Heavy pants is the name of an exercise used in Tony Horton’s 12-week at-home exercise program, P90X. The exercise is essentially the dumbbell bent-over row, but with a slightly different stance. According to the American Council on Exercise, bent-over rows primarily develop your latissimus dorsi muscle in your back, your rhomboids and erector spinae muscles around your scapula, and your biceps. However, because you must hold yourself in a lunge position while completing the upper-body movement, your glutes, quadriceps, hamstrings and lower back must isometrically contract. Visit your medical professional prior to starting any exercise program.
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Choose an appropriately weighted pair of dumbbells. The amount of weight you should lift depends on the number of repetitions you’re completing. For example, if you’re assigned to complete 10 to 12 repetitions, the weight you’re using should cause you to be fatigued within that repetition range. Make adjustments as necessary if you’re unable to reach 10 repetitions or are able to complete more than 12.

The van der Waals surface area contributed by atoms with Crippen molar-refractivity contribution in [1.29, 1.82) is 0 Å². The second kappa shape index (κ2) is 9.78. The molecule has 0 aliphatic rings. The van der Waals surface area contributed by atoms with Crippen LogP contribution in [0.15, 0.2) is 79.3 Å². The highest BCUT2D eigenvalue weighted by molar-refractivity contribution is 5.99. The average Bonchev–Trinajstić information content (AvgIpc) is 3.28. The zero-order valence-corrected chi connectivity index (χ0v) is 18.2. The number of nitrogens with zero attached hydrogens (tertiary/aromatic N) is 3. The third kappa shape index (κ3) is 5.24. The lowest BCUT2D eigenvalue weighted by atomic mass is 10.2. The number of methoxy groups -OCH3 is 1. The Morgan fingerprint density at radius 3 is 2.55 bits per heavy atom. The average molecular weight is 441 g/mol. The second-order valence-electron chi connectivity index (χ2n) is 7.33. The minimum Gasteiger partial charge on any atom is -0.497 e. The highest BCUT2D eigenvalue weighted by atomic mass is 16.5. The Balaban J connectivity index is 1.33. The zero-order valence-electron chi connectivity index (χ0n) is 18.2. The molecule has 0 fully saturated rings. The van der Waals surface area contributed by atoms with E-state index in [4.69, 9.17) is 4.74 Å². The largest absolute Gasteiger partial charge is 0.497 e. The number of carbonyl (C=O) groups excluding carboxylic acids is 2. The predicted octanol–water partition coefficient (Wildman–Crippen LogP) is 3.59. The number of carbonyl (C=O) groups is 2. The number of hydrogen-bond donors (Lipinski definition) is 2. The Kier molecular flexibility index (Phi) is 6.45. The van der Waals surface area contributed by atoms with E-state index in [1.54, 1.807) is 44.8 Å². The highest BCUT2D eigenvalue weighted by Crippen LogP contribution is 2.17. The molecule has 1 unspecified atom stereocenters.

Get into proper starting position. Take a small step forward with one foot. Keep your front heel down as you push your hips back and bend both of your knees, lowering down into a split squat. Keep your head up and back straight. Allow the dumbbells to hang down to the floor with your hands facing your thighs.
Drive your elbows up and back slowly, bringing the dumbbells up to your chest. Once the weights reach your chest, control them back down to starting position.
Maintain the split-squat position as you complete all of your assigned repetitions. Place the dumbbells down onto the floor before you stand. On subsequent sets, alternate which leg is placed in the front position.
Change the position of your hands periodically to vary how your muscles are worked. According to ExRx.net, widening your hands farther away from your legs or twisting your palms so they face forward increases the force production requirements of your latissimus dorsi muscle.